Part the second.
The young men on my right, Eric and Jordan, went to high school with me and were two or three grades behind me. Good kids. When I walk in, they're pounding tequila shots. When asked why, they indicated that they're celebrating Eric's recent unemployment, but that seems like a mixed blessing, at best.
As a chaser, Jordan orders an AMF (Adios Motherfucker, apparently) , a neon blue cocktail whose appearance is about as radioactive as its ingredients list. When asked why any self-respecting 22-year old man would order something that looks more like toilet bowl cleaner than something even remotely drinkable, Jordan says "Because it tastes good, bro!" Gail and I laugh and Eric joins in when he realizes that's what the adults are doing.
"Blue drinks are for sorority girls and prison inmates," I tell them. "You want to have any self-worth, you drink a real drink, generally something with no more than two words in the name."
Gail nods in agreement and takes a deep draw from her white wine and exhales in that strange mixture of self-loathing and deep satisfaction that comes only from consuming a copious amount of cheap alcohol because either nothing else is available or nothing else will do.
Maybe I'm only one like this, but sometimes I feel like I don't deserve better liquor. The only thing I can compare it to, while arguably blasphemous, are Born-Again Christians that weep when they think about their impending salvation. Faith like that must make you feel a lot better about yourself. Thinking that someone out there with the power to do anything has taken it upon Himself (or Herself) to dedicate those powers to saving your immortal soul sounds like a real confidence booster. But sometimes I'm pretty happy to dismiss speculative theology in favor of a single malt scotch, so what the fuck do I know.
Gail, despite knowing me for about a half an hour at this point, already has a higher opinion of me than I do. She tells me that I need to take Eric and Jordan, these newcomers to the game of adult life, under my proverbial wing. She believes that my difficultly-acquired wisdom beyond my years needs to be imparted on minds as impressionable as these.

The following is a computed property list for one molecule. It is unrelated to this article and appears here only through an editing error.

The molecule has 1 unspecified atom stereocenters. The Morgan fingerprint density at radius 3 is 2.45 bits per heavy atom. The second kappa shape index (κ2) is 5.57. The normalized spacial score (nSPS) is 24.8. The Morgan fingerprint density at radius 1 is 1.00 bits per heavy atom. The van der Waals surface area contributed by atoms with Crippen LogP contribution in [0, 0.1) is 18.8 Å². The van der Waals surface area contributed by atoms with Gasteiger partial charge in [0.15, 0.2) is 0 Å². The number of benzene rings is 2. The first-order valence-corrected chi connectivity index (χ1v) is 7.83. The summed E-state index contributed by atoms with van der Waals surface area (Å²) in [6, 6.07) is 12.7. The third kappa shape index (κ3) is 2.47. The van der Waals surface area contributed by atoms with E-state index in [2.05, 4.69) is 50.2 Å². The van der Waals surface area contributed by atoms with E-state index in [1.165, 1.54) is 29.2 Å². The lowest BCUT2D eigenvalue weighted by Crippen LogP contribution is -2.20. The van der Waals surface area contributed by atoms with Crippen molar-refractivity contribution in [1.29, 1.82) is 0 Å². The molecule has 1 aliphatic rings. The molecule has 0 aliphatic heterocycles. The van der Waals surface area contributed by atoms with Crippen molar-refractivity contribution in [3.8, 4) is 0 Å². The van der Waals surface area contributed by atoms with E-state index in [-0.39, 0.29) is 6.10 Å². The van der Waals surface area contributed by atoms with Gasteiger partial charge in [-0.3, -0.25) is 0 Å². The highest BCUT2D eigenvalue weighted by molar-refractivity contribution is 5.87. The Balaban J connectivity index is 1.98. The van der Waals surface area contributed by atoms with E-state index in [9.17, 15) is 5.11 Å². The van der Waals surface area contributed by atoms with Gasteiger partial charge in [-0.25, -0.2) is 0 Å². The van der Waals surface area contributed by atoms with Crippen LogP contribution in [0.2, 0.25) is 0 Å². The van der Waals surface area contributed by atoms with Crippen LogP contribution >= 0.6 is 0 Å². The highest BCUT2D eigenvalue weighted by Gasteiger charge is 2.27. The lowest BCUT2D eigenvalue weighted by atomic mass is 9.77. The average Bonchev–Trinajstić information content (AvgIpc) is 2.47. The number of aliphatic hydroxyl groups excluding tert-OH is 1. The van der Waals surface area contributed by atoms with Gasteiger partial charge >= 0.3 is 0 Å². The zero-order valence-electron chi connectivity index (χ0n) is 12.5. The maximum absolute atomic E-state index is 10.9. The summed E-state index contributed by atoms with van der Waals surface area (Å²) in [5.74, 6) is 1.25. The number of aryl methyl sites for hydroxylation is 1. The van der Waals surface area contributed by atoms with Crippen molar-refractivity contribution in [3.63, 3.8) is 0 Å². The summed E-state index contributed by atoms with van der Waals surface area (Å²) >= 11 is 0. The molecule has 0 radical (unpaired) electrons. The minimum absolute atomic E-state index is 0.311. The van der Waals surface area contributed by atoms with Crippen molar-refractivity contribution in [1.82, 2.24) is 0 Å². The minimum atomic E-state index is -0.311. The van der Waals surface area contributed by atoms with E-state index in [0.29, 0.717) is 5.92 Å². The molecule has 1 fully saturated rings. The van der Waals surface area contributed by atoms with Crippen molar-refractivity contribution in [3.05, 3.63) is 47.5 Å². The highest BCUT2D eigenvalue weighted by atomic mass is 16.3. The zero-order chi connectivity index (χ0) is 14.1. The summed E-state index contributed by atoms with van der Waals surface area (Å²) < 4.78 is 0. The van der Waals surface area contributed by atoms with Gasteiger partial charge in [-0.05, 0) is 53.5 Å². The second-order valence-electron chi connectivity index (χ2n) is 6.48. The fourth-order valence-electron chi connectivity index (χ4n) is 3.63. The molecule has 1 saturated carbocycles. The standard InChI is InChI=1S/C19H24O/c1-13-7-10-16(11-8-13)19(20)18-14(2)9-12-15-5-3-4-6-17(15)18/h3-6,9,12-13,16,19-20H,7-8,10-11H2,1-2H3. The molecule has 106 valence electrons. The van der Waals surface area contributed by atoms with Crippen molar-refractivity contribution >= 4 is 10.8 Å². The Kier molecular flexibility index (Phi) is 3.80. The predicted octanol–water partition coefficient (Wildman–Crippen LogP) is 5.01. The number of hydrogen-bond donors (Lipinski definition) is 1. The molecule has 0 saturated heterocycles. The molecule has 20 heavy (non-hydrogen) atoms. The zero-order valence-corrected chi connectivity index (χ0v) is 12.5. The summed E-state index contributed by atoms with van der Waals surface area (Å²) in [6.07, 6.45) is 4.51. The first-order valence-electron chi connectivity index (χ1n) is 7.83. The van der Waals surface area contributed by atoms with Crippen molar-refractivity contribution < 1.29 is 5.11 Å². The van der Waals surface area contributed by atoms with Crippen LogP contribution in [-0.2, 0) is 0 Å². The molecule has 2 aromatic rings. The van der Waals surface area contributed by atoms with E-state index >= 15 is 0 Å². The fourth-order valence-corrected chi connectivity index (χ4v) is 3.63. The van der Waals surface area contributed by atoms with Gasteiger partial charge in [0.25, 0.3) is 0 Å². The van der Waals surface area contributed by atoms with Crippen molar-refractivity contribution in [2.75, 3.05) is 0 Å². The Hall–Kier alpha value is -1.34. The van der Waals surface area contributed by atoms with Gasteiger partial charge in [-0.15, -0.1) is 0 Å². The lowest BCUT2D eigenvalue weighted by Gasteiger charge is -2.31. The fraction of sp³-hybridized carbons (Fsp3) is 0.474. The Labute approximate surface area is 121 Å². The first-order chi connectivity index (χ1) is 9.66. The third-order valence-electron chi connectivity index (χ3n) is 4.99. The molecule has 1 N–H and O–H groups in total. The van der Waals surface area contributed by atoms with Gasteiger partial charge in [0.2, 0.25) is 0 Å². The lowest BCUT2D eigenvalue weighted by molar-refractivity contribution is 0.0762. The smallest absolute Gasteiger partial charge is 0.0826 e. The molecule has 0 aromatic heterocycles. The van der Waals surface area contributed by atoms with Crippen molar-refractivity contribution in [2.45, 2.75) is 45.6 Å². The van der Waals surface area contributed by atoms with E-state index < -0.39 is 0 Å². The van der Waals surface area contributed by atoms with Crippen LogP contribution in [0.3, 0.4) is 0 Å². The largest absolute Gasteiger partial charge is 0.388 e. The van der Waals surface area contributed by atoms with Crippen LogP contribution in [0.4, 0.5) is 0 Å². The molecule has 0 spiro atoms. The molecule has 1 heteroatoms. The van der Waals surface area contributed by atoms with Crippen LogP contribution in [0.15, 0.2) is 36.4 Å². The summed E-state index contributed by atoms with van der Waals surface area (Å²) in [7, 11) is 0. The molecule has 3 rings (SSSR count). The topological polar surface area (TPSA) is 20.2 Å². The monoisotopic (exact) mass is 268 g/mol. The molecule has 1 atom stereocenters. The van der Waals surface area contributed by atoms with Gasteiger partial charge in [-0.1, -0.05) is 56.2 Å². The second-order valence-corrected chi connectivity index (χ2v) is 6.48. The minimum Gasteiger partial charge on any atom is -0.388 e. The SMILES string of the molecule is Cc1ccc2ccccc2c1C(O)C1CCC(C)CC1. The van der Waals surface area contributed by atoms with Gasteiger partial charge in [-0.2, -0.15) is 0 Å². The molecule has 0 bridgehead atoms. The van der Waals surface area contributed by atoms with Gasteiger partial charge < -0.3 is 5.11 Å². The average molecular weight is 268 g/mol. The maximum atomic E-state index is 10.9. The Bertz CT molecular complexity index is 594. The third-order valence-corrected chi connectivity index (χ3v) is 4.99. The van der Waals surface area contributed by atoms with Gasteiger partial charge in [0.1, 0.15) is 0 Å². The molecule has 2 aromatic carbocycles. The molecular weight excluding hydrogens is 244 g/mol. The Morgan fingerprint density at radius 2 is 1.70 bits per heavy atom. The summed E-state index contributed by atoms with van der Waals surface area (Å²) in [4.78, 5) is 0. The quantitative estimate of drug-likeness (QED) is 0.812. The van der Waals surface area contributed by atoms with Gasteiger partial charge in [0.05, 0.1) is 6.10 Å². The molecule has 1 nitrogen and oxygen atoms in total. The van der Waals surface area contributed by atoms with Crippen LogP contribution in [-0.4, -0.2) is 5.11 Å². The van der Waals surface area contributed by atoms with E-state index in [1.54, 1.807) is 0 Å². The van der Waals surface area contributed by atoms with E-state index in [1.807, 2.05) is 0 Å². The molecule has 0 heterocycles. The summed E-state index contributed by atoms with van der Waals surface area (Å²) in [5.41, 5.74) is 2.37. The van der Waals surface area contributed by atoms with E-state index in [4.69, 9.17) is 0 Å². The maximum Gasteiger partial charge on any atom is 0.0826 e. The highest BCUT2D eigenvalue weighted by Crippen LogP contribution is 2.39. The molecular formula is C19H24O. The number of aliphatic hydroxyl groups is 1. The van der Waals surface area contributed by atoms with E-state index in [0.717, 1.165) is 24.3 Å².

"Just look at Andy," she tells them. "He's wearing nice jeans, a t-shirt, a button-down shirt over that, and a leather jacket to top it all off. He's like..." she pauses.
"He's like a model."
I immediately get about four times as bashful as a comment like that should really inspire, but I can't help it. The only compliment better than a deserved one is an undeserved one, and her praise nuzzles itself in the crink of my neck and kisses my bare shoulder. I'm taken aback.
"Why are you wearing a leather jacket, anyway?" she asks. "It's mid-August."
"I was in Park City. Elvis Costello played outdoors tonight and I froze my ass off," I explain.
I think about launching into my usual Elvis Costello tirade. My well-documented fascination and adoration of the man and his music. I briefly consider gushing about the concert, about Elvis' passion and howling and banter and wordplay and virtuosity and musicianship and pain and joy and dynamic and then I realize something.
Everyone has an Elvis Costello. Mine just happens to be named Elvis Costello.
Speaking of which, Gail orders another glass of wine. She pays in single dollar bills, and leaves an extra one on the bar. 33% tip is pretty generous in this place, and I'm impressed. She takes her time with this glass, doing all of those stereotypical wine snob things; swirling it in her glass, dipping her nose right into its aroma, making a comment about its nose, its body, its hue, etc., but somehow, these things don't annoy me like they usually do. They're endearing me to this singular woman. She closes her eyes whenever she puts the glass to her lips and when you watch her drink it in, it's both clear and a little frightening that she's sharing a moment as intense as that with stemware. Then I think of the people that were surely silently berating me for giggling like a first-time pot smoker when Elvis came out for an encore and I feel judgmental and conceited. Not wrong, though; just judgmental and conceited.
"So," Gail says. "Almost married? What happened?"
I motion to the bartender that I'd like another G&T.
"It's a long story," I begin. I squeeze the lime and drop the rind into my drink, swirling it with my finger, hygiene be damned.
I lick my finger clean and cannot think of many things more refreshing.
More soon. Thanks for the nice words.